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Whidbey women display healing art

Maryon Attwood works on a spirit house for the upcoming Visual Voices art show June 23 and 24 to benefit the Whidbey General Hospital Foundation. - Rebecca Olson/Whidbey News-Times
Maryon Attwood works on a spirit house for the upcoming Visual Voices art show June 23 and 24 to benefit the Whidbey General Hospital Foundation.
— image credit: Rebecca Olson/Whidbey News-Times

Healing. That’s what Whidbey General Hospital is all about. That’s also the focus of Visual Voices, an art show benefiting the Whidbey General Hospital Foundation.

Visual Voices features healing art by local women artists. It takes place from 10 a.m. to 5 p.m. Saturday, June 23 and 11 a.m. to 4 p.m. Sunday, June 24 at the Coupeville Recreation Hall.

Especially with the cancellation of Tour de Whidbey this year, a big fundraiser for the hospital foundation, the artists wanted to raise money for the foundation.

“Generally women are nurturers and we work in community. We network and build support. It is another way of making people whole and healthy. It seems like a natural fit for women artists to be supporting the hospital through our art work --- our visual voice of healing. We look to communicate with the gifts we have been given,” said Mary Burks, a participating artist who was instrumental in putting the show together.

The show offers the works of 11 artists.

Burks and Nan Leaman will show their textile arts.

“For me and for Nan, it is important to make beautiful, but functional cloth to enwrap the body and the soul, to make special,” Burks said. “Akemi (Walker) and Shirley (Lacy), as jewelers, are doing the same thing. Kay (Parsons) sings the beauty of the natural world with her watercolors.  Linnane’s (Armstrong) block prints feature a calming quality, almost nostalgic in nature. Patty’s (Picco) work really grips the soul and dives deeply to the center. Stacey (Neumiller) sees the humor of life on the farm when we all know how grippingly hard that life is. And Linda’s (Schwarz) photographs add people, as natural objects, to the mix to give scale to this thing we call living on Whidbey.”

Robbie Lobell and Maryon Attwood will present the work of Cook on Clay, special “flameware,” a kind of cookware that can pass from oven or stovetop to the table and then into the refrigerator.

Attwood will also bring her spirit houses. She began making them five years ago because she fell in love with the idea of spirits of place, “and Whidbey is full of spirits of place,” Attwood said.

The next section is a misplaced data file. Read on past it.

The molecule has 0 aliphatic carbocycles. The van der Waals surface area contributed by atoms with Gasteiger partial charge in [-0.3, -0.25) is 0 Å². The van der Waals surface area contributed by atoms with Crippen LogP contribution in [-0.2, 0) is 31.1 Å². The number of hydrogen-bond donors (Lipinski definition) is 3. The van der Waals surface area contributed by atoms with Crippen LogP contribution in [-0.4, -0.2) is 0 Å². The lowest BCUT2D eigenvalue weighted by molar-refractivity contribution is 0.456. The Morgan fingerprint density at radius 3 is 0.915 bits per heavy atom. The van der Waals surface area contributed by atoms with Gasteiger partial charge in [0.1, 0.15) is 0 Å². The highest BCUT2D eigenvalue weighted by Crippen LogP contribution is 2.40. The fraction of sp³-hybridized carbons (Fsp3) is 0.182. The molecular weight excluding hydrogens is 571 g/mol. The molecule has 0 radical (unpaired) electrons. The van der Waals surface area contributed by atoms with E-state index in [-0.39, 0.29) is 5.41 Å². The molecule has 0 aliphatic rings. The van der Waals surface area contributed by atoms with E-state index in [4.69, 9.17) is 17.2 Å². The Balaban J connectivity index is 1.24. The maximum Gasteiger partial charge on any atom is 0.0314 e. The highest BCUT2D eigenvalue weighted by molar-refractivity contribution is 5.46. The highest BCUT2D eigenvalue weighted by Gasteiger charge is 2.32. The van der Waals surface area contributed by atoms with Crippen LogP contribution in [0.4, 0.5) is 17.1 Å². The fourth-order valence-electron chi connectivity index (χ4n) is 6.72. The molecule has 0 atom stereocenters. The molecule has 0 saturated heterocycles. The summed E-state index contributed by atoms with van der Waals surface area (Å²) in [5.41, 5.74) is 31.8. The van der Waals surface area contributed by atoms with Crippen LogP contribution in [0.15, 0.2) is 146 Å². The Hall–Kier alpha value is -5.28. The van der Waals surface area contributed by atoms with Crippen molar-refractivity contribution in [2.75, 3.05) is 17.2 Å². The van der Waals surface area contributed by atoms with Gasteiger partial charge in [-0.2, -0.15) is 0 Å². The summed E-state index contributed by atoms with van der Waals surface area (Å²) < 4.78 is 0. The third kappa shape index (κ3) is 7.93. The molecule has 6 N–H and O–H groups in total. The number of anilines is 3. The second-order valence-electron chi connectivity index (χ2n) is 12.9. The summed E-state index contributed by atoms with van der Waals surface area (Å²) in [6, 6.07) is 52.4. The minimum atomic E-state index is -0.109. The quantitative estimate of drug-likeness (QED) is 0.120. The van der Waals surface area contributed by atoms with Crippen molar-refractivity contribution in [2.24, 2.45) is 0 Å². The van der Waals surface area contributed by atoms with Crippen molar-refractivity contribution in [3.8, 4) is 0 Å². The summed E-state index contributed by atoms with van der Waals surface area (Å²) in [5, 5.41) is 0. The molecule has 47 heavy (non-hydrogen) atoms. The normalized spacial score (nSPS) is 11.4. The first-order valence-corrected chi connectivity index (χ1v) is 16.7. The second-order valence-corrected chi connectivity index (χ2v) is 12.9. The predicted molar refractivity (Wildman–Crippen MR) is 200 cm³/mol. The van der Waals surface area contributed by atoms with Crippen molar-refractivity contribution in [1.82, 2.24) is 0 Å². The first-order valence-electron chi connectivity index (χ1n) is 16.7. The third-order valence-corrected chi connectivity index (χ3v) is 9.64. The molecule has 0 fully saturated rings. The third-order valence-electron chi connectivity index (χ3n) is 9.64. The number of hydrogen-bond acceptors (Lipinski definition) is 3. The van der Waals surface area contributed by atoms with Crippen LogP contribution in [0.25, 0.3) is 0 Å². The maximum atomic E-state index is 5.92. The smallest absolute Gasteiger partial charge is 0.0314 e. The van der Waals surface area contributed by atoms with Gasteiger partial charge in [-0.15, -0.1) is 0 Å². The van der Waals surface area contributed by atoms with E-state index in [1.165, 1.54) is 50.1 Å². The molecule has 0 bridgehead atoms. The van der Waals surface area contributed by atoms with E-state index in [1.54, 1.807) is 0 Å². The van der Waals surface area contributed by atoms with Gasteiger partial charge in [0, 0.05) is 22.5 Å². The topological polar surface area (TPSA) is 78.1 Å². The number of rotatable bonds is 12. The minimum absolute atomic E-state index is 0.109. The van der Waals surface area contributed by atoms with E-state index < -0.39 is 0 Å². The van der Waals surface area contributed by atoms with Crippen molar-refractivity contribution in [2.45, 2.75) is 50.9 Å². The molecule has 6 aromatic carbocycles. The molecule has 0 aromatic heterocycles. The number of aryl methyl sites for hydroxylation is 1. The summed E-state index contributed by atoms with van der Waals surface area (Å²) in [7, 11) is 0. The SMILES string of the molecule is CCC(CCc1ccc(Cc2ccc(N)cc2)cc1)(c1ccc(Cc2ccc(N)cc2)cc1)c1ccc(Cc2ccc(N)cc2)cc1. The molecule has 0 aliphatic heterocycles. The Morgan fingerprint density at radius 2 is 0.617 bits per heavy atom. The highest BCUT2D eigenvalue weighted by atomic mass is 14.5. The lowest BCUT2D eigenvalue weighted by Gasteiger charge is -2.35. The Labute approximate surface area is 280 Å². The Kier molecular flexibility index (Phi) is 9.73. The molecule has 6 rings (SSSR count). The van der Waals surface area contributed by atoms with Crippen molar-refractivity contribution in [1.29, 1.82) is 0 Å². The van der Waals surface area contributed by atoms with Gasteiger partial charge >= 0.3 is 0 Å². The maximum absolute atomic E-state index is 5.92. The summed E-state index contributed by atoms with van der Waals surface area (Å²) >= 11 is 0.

Spirit houses stem from Tai and Cambodian animist traditions.

“They believe there are spirits who occupy the land and live in the forest,” Attwood said, adding that if a tree is cut down, that disturbs the spirits so a spirit house should be placed there as a way to appease the spirits.

“They’re very fun,” Attwood said. While she uses the same form to begin each, they all turn out different sizes, shapes and with details like ladders.

All of the artists in the show are thinking of spirits of place, Attwood said, from local scenes by Armstrong and Schwarz to waveforms in Walker’s jewelry and farm animals in Neumiller’s paintings. Lobell’s and Attwood’s cookware is meant for healthy, local cooking.

“It’s soulful work. Each one of these artists has connected to the spirit of Whidbey Island,” Attwood said.

Cook on Clay, located in Coupeville, offers 10 types of flameware that Lobell and Attwood have been designing for the past 10 years. More forms are coming, including a skillet.

“I really love the three-dimensionality of clay. It’s also immediate,” Attwood said. Her artistic training was in painting, but painting takes much more time than pottery. She’s been working in clay for 15 years, also leaving time to start the farmer training center at the Greenbank Farm, work with Slow Food Whidbey and more.

“This show seems to bring together some of the best qualities of women: caring, nurturing, understanding, enriching, networking. It is not a confrontational show; it is about uplifting,” Burks said.

“It’s going to be a great show. We hope people will come and support the hospital and support us,” Attwood added. “The quality of work of everyone there is really high quality work so if people are interested in high quality work, if would be a nice show to check out.”

 

Art for the hospital

Visual Voices art show benefits the Whidbey General Hospital Foundation.

When: 10 a.m. to 5 p.m. Saturday, June 23 and 11 a.m. to 4 p.m. Sunday, June 24.

Where: Coupeville Recreation Hall, 901 Alexander St., Coupeville.

Visit visual voiceswhidbey.com.


 

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